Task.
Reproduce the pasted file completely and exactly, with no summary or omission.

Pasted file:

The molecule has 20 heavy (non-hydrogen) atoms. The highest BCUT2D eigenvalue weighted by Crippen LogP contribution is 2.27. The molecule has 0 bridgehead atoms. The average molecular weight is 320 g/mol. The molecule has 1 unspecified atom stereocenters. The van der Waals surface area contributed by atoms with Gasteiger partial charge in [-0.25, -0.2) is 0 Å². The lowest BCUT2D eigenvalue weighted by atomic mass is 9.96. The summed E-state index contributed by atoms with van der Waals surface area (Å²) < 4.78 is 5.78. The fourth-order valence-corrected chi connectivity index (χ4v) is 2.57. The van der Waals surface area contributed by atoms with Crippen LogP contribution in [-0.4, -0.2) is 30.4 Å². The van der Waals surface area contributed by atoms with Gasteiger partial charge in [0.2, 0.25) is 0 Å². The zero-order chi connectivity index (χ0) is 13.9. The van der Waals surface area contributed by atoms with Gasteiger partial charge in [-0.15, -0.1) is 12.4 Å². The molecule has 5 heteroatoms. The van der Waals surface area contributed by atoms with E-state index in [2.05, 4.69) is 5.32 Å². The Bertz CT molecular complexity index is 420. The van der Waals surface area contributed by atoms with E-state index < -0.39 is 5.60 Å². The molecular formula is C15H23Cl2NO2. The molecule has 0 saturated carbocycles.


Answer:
The molecule has 20 heavy (non-hydrogen) atoms. The highest BCUT2D eigenvalue weighted by Crippen LogP contribution is 2.27. The molecule has 0 bridgehead atoms. The average molecular weight is 320 g/mol. The molecule has 1 unspecified atom stereocenters. The van der Waals surface area contributed by atoms with Gasteiger partial charge in [-0.25, -0.2) is 0 Å². The lowest BCUT2D eigenvalue weighted by atomic mass is 9.96. The summed E-state index contributed by atoms with van der Waals surface area (Å²) < 4.78 is 5.78. The fourth-order valence-corrected chi connectivity index (χ4v) is 2.57. The van der Waals surface area contributed by atoms with Crippen LogP contribution in [-0.4, -0.2) is 30.4 Å². The van der Waals surface area contributed by atoms with Gasteiger partial charge in [0.2, 0.25) is 0 Å². The zero-order chi connectivity index (χ0) is 13.9. The van der Waals surface area contributed by atoms with Gasteiger partial charge in [-0.15, -0.1) is 12.4 Å². The molecule has 5 heteroatoms. The van der Waals surface area contributed by atoms with E-state index in [2.05, 4.69) is 5.32 Å². The Bertz CT molecular complexity index is 420. The van der Waals surface area contributed by atoms with E-state index < -0.39 is 5.60 Å². The molecular formula is C15H23Cl2NO2. The molecule has 0 saturated carbocycles.